- Research Software Alliance has the mission to “bring communities together to collaborate on the advancement of research software”. The ARDC is represented on the ReSA Steering Committee
- US Research Software Sustainability Institute is an NSF funded project with the goal of “developing a pathway to research software sustainability”.
- Software Sustainability Institute (UK) “cultivates better, more sustainable, research software to enable world-class research”.
- FORCE11 Software Citation Implementation Group builds on the previous Software Citation Working Group, to support implementation of the software citation principles across the research and scholarly publication sectors. The ARDC has members in the Interest Group.
- Research Data Alliance, Software Source Code Interest Group “provides a forum to discuss issues on management, sharing, discovery, archival and provenance of software source code. It will pay special attention to source code that generates research data and plays an important role in scientific publications”. The ARDC co-chaired the Interest Group from 2017 to 2020.
- Research Data Alliance, Software Source Code Identification Working Group aims to provide concrete recommendations for the identification of software. The ARDC has members in the Working Group.
- Research Data Alliance, CURE-FAIR Working group aims to establish standards-based guidelines for curating reproducible and FAIR data and code. The ARDC co-chairs the WG.
- The FAIR For Research Software Working Group (FAIR4RS WG) jointly convened by the Research Data Alliance, FORCE11 and Research Software Alliance. FAIR4RS WG will enable coordination of a range of existing community-led discussions on how to define. and effectively apply FAIR principles to research software, to achieve adoption of these principles. The ARDC has members in the Working Group.
- Working Towards Sustainable Software for Science: Practice and Experiences (WSSSPE) is “an international community-driven organisation that promotes sustainable research software by addressing challenges related to the full lifecycle of research software through shared learning and community action.” The ARDC contributes to WSSSPE workshops.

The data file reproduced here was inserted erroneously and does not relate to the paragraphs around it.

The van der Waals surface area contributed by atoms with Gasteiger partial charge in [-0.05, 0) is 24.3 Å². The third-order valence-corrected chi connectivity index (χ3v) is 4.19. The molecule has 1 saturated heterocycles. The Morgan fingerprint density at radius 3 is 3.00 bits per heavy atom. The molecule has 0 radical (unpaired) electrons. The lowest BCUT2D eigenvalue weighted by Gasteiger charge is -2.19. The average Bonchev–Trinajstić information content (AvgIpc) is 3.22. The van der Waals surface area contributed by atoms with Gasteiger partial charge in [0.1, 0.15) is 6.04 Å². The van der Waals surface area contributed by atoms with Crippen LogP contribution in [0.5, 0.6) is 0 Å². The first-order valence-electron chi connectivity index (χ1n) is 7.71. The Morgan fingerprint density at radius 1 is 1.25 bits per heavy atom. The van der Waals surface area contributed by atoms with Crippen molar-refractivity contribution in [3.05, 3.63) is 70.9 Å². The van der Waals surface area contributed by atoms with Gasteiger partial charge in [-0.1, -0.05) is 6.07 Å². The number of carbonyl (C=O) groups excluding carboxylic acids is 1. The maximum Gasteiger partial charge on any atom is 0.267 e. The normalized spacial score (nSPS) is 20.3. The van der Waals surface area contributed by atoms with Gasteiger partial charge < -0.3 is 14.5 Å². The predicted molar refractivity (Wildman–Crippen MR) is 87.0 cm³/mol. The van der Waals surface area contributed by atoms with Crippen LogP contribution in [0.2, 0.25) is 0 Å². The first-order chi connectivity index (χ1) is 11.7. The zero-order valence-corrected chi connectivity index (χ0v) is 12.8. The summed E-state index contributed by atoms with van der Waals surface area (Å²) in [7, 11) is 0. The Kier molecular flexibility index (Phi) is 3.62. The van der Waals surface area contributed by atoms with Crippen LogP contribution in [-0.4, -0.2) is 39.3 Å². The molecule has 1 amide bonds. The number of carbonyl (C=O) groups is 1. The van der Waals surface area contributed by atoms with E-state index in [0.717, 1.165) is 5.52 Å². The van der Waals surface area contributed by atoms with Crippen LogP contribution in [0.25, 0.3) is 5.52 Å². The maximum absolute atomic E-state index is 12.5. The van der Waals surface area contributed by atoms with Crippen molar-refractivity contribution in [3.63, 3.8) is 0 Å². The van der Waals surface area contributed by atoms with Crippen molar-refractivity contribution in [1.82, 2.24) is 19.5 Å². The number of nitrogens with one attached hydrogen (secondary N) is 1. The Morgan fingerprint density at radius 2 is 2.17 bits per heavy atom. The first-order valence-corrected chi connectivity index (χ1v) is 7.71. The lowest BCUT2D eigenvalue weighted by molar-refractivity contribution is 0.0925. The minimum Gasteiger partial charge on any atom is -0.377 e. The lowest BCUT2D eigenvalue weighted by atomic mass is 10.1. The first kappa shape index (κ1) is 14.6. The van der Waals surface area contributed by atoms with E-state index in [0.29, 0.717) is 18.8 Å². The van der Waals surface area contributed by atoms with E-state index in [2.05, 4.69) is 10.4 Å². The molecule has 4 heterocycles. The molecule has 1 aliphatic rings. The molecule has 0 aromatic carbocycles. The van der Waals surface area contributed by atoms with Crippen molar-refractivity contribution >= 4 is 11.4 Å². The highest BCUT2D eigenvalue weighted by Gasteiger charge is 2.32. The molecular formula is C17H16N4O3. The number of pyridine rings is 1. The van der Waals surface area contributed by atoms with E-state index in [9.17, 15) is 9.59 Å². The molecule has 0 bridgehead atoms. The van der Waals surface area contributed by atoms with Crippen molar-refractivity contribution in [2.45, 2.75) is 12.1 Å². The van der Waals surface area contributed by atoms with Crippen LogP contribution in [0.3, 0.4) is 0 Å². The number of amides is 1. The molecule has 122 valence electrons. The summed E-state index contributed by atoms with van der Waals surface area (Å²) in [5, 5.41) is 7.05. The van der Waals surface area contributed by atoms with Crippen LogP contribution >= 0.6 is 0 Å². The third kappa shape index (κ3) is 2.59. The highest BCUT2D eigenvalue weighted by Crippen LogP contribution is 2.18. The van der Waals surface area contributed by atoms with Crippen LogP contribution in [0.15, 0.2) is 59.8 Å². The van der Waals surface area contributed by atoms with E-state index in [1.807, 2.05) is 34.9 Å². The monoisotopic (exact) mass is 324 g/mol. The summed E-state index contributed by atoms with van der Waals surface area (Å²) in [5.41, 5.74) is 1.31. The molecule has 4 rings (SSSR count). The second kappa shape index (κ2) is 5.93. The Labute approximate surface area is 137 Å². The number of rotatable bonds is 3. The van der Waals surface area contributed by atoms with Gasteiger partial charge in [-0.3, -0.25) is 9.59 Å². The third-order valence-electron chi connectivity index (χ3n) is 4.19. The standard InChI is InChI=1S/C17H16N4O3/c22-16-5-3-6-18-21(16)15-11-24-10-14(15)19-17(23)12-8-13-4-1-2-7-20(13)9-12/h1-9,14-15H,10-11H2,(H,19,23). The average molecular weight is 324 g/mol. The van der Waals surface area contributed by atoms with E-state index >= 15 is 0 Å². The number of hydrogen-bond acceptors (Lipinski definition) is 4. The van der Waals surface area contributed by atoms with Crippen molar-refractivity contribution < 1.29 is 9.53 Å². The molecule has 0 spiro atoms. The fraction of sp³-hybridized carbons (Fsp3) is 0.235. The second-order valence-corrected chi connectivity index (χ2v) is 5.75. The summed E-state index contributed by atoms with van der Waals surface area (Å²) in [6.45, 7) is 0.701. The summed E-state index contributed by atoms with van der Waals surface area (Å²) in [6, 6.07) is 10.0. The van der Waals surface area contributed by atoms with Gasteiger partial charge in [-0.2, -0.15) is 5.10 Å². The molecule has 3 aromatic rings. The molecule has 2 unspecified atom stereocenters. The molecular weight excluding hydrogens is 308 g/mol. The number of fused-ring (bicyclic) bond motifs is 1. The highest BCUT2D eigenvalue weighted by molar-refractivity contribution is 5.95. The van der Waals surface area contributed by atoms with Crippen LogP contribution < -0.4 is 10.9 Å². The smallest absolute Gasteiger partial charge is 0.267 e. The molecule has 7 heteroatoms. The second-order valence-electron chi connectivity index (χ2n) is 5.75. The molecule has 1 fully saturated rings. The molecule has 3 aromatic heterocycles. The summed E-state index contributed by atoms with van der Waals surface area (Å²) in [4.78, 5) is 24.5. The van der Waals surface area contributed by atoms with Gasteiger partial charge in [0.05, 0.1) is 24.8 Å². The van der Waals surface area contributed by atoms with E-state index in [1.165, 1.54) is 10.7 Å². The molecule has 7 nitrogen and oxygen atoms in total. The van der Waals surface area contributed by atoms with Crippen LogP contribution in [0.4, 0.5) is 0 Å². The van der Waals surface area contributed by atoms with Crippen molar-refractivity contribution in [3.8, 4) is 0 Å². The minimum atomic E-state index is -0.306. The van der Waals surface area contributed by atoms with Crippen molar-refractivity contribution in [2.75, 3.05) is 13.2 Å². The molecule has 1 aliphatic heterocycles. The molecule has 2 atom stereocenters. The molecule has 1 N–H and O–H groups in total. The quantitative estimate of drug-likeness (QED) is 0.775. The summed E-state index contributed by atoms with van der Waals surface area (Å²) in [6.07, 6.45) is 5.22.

- Software Preservation Network was established to advance software preservation through collective action. SPN connects and engages the diverse communities of information and communication technology, cultural heritage preservation, law, public policy, social science, natural science, arts, and humanities organizations that create, use and curate software.
- The Carpentries is a community driven organisation that teaches foundational coding and data science skills to researchers worldwide. The ARDC contributes to lesson development and sits on Advisory Boards.
Your Research Software toolkit
We’ve put together a list of handy guides and tools to help you ensure you’re always up to date on best practices for working with research software.
- Good enough practices in scientific computing and Barely Sufficient Practices in Scientific Computing
- Software Carpentry
- Top 10 FAIR Things for research software
- Four simple recommendations to encourage best practices in research software (paper)
- Four Open Source Software Recommendations lesson
- Five Recommendations for FAIR software
- MOOC: Open Research Software and Open Source
- Open Science Training Handbook
- ESIP DMT Clearinghouse (search: software)
- John Hopkins University: Planning for software reproducibility and reuse
- FOSTER Open Science Training Toolkit (search: software)